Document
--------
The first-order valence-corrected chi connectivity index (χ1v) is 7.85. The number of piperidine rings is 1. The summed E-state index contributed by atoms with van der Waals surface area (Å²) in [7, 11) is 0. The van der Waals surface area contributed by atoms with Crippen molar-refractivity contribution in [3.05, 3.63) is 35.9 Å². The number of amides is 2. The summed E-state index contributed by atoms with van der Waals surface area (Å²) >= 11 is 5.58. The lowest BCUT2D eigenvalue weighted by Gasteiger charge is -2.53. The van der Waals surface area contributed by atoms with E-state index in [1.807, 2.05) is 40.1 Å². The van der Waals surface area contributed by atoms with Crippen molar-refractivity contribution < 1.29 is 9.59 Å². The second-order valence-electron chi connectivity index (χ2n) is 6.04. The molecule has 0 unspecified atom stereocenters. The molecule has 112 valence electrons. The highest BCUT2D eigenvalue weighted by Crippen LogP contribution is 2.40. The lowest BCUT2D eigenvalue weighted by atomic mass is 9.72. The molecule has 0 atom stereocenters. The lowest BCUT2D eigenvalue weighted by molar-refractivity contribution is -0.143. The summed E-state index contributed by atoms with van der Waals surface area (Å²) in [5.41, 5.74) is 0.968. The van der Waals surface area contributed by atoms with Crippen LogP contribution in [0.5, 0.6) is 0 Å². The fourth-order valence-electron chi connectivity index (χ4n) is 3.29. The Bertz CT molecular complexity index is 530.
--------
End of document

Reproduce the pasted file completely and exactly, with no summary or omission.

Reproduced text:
The first-order valence-corrected chi connectivity index (χ1v) is 7.85. The number of piperidine rings is 1. The summed E-state index contributed by atoms with van der Waals surface area (Å²) in [7, 11) is 0. The van der Waals surface area contributed by atoms with Crippen molar-refractivity contribution in [3.05, 3.63) is 35.9 Å². The number of amides is 2. The summed E-state index contributed by atoms with van der Waals surface area (Å²) >= 11 is 5.58. The lowest BCUT2D eigenvalue weighted by Gasteiger charge is -2.53. The van der Waals surface area contributed by atoms with E-state index in [1.807, 2.05) is 40.1 Å². The van der Waals surface area contributed by atoms with Crippen molar-refractivity contribution < 1.29 is 9.59 Å². The second-order valence-electron chi connectivity index (χ2n) is 6.04. The molecule has 0 unspecified atom stereocenters. The molecule has 112 valence electrons. The highest BCUT2D eigenvalue weighted by Crippen LogP contribution is 2.40. The lowest BCUT2D eigenvalue weighted by atomic mass is 9.72. The molecule has 0 atom stereocenters. The lowest BCUT2D eigenvalue weighted by molar-refractivity contribution is -0.143. The summed E-state index contributed by atoms with van der Waals surface area (Å²) in [5.41, 5.74) is 0.968. The van der Waals surface area contributed by atoms with Crippen LogP contribution in [0.5, 0.6) is 0 Å². The fourth-order valence-electron chi connectivity index (χ4n) is 3.29. The Bertz CT molecular complexity index is 530.